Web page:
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Do you know how to manage your manager?

Helping your boss look brilliant – and making their job easier – could be the best career move you ever make. Suzy Bashford explains how

by Psychologies

Listening to my friend keep saying that she couldn’t believe what an idiot she’d been, I felt for her. Having spent hours helping her boss prepare for an important meeting, he aced the presentation, but failed to acknowledge her contribution at all. ‘I should have told the big cheeses those were my ideas!’ she said. ‘Instead, I just smiled and gushed about the great job he’d done. I like my boss, but I don’t like that he takes all the credit for my hard work and I don’t get anything back.’

Yet according to leadership experts, what my friend did in selflessly making her boss look good is the most career-enhancing move you can make. There’s even a term for it: ‘managing up’. By helping your boss succeed, even if you don’t share the glory, you’re proactively navigating your relationship with them so they feel positively to­wards you. Ultimately your career, not to mention your wellbeing at work, will thrive.

This mind-shift can be hard to get your head around, but it’s worth trying. The need to manage up is on the rise, driven by workplace changes such as the end of job-for-life security and the erosion of rigid hierarchies, meaning individuals increasingly need to take more control of their careers. 

‘Approach managing up, especially of a new boss, like you’re going on a blind date,’ says psychologist Dr Sandi Mann, who has published a second edition of her book Managing Your Boss in a Week (Teach Yourself, £7.99) due to a resurgence in demand. ‘You want to suss them out, impress them, make them happy and create a mutually beneficial relationship. What people often don’t get is that managing up is about making life better for you.’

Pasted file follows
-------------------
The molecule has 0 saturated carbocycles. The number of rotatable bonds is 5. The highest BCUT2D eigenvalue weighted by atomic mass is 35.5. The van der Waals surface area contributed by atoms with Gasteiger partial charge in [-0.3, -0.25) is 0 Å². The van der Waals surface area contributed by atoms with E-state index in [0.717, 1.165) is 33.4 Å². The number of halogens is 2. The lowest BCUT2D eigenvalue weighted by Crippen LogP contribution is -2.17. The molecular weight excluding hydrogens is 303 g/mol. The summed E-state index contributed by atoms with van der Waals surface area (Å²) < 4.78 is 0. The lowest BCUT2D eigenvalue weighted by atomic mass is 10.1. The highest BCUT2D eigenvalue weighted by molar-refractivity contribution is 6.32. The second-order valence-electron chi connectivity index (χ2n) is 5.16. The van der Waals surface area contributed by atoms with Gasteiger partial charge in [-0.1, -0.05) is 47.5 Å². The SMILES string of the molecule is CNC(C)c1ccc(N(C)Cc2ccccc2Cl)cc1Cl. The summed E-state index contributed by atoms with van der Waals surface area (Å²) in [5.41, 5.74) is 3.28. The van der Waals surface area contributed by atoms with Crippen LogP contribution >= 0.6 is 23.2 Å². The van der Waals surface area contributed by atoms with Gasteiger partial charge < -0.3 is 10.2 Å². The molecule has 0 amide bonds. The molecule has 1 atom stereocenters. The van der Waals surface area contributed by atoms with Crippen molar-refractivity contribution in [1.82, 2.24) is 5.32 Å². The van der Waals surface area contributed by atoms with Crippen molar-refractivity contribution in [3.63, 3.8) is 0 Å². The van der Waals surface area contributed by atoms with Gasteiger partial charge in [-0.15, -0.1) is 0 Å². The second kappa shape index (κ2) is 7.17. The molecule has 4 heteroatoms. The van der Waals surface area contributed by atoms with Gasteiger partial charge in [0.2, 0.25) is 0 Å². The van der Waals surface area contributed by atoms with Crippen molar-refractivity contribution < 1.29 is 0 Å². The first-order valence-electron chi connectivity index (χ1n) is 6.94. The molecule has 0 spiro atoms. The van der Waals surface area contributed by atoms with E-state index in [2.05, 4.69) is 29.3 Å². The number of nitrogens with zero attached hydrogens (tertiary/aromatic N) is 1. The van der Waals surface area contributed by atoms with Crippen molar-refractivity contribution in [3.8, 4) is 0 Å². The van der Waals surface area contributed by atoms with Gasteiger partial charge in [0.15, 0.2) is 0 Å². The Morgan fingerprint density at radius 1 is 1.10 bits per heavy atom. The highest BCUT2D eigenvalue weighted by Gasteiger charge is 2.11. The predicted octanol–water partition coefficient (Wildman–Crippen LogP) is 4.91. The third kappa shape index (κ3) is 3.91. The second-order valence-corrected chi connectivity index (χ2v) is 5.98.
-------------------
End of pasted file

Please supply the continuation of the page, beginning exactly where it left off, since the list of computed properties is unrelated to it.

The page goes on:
First things first

The first step in managing your boss is building up your confidence in your strengths and sense of self. That is because, explains career coach and BBC Radio and Music head of business operations Barbara Greenway, you have to be ‘ready psychologically’ before you tackle this all-important, career-defining relationship.

‘You have to start from the inside, before going out,’ she says. ‘Women, in particular, have to remind themselves what they do well. When they do this, their energy rises, they’re in a more positive frame of mind and so that means they can take positive action.’

Greenway often recommends that her mentees devote significant time to considering their strengths and values before even attempting to manage up, pointing them to online resources such as viacharacter.org.

Once you have a good handle on how you really tick, not just a superficial understanding of your tendencies – turn your attention to understanding your boss at a deeper level, too. While experts agree on the importance of this, they recommend many ways to do it. You can physically sit in a different chair at work and imagine you are your boss. Shadow them for a day. Psychologically profile them through online and offline tools. Or you can, advises Karen Meager, psychotherapist and author of Real Leaders for the Real World (Panoma Press, £12.99) ask questions like: ‘What floats their boat? Is it getting recognised? Is it doing a quality job? Do they care about teamwork? You need to look behind what they say they want and observe their behaviour on a day-to-day basis. If they say respect is important but treat people badly, it’s not really important. Observe what they spend time on. What takes priority? What things or people will they drop easily – or not?’